Poker isn’t everything. That’s the rumour doing the rounds, anyway! I remain sceptical, but I have invested a little of my time in other pursuits over the last couple of months. The pace of my online grind has slackened to its lowest level of the past few years and I’ve been enjoying a little better work/life balance. Of course, taking time off from poker doesn’t mean not playing at all. That would be crazy! I still had time to ‘flick it in’ for a couple of live comps while I’ve been on sabbatical from the online felt.
I travelled to the Isle of Man for the UKIPT. I was attracted by the £500k guaranteed prize pool and the thought of a trophy, but like any true grinder I was almost as excited by the prospect of securing a rare Isle of Man flag to add to my Hendon Mob. I’ve never been to the island before and it was not so much like visiting a foreign country as stepping back in time. Quaint high streets and pubs evoked the Leamington Spa of my childhood. Certainly no poker tournament I’ve ever played has seemed so far from the bright lights of Vegas.
Poker-wise the tournament went pretty smoothly for me, at least to begin with. I built a commanding stack on Day 1 and consolidated my position among the chip leaders in the early levels of Day 2. True to form though this early stage momentum didn’t evolve into a charge to the final table.
I didn’t exactly ‘blow-up’, but there were a number of sizeable and damaging bluff-shaped explosions in and around the bubble. In the end the elusive flag was captured, but I didn’t fully capitalise on the strong position I was in. At least I finally learned my lesson when it comes to bluffing and have sworn never again to fire three streets without a made hand, ever. Well, until the next UKIPT stop at least!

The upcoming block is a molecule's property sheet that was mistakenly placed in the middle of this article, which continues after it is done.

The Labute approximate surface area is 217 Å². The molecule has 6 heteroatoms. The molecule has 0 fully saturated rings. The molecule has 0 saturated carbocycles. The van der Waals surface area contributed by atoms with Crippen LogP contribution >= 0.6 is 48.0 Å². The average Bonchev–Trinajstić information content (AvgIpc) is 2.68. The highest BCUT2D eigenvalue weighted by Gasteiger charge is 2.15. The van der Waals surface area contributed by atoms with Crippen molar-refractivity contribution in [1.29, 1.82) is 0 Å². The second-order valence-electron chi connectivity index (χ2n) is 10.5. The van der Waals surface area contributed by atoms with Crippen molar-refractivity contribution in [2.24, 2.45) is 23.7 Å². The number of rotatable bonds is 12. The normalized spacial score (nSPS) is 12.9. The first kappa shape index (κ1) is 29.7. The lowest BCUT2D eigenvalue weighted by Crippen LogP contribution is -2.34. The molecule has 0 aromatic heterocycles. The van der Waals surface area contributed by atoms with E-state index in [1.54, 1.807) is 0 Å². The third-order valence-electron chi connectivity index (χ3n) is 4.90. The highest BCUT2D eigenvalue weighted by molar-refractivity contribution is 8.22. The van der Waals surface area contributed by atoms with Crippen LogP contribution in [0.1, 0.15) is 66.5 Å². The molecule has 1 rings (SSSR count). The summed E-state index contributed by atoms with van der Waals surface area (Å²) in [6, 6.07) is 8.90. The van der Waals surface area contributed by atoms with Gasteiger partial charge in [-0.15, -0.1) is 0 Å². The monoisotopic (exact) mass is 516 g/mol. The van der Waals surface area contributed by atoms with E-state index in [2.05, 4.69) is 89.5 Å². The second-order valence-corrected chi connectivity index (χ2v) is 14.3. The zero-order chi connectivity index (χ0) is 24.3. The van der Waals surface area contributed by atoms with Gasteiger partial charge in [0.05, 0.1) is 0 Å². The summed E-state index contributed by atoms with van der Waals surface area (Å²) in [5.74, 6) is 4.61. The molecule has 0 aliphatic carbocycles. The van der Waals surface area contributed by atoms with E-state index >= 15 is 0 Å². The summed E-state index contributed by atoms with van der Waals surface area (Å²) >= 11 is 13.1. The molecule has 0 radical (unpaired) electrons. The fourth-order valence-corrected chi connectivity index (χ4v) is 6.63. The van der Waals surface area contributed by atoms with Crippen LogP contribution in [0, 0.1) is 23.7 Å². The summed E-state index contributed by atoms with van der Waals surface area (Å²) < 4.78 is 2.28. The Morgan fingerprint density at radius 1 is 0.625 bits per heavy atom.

A strong defence
Next on my live poker hit list was defending my GUKPT grand final title. Taking my seat in the Vic’s newly refurbished poker room brought back memories of my victory in the event a year previously. It’s a rare privilege to attend an event where you are defending champion and it was one I relished.
My only disappointment was they made the event a re-entry this year. In the short-term being able to rebuy in events such as this is a real advantage for pros like myself. It means if I make a mistake or a weaker player gets lucky against me I still have opportunities to realise my expectation in the event. However, there must be a number of good amateurs who are happy to set aside £1,000 a month to take a shot at a GUKPT who will now be somewhat daunted by the thought of professional players being able to rebuy continually. After all, it’s hard enough to get Simon Deadman out once. The chances of busting him four times are very slim indeed.
I started the tournament in the same fashion as I finished it last year: getting lucky. I made a very dubious five-bet all-in with K-Q against young up-and-comer Barny Boatman’s A-K, but like the true champion I am I was bailed out by a Queen on the flop. From then on I picked my spots to bluff a little more shrewdly and also coolered a couple of good players so I came back on Day 3 in third position with 13 players left.
I had a great chance of defending my title and making a small piece of UK tournament history. But it wasn’t to be. I made an ill-reasoned hero call against the chip leader and bowed out in 11th when my K-K was outdrawn by A-T. I can’t remember being more deflated by a live exit. I couldn’t bring myself to grind the Sunday majors and instead got into bed and worked my way through a family pack of ice cream Mars bars.
There was some small consolation to be had from the fact that my crown was taken by top bloke Kevin Allen. A tough opponent on the felt, Kev is one of the warmest people you could hope to meet away from it. A victory in the GUKPT to add to his win at DTD’s Monte Carlo means that paradoxically it’s a breakout year for one of the lads that’s been around seemingly forever. Sadly there are no shiny new trophies to place on the Christmas mantelpiece for me, but I do seem to be accumulating chips in live tournaments. I’m not disheartened and can look forward to 2014 with a great deal of anticipation.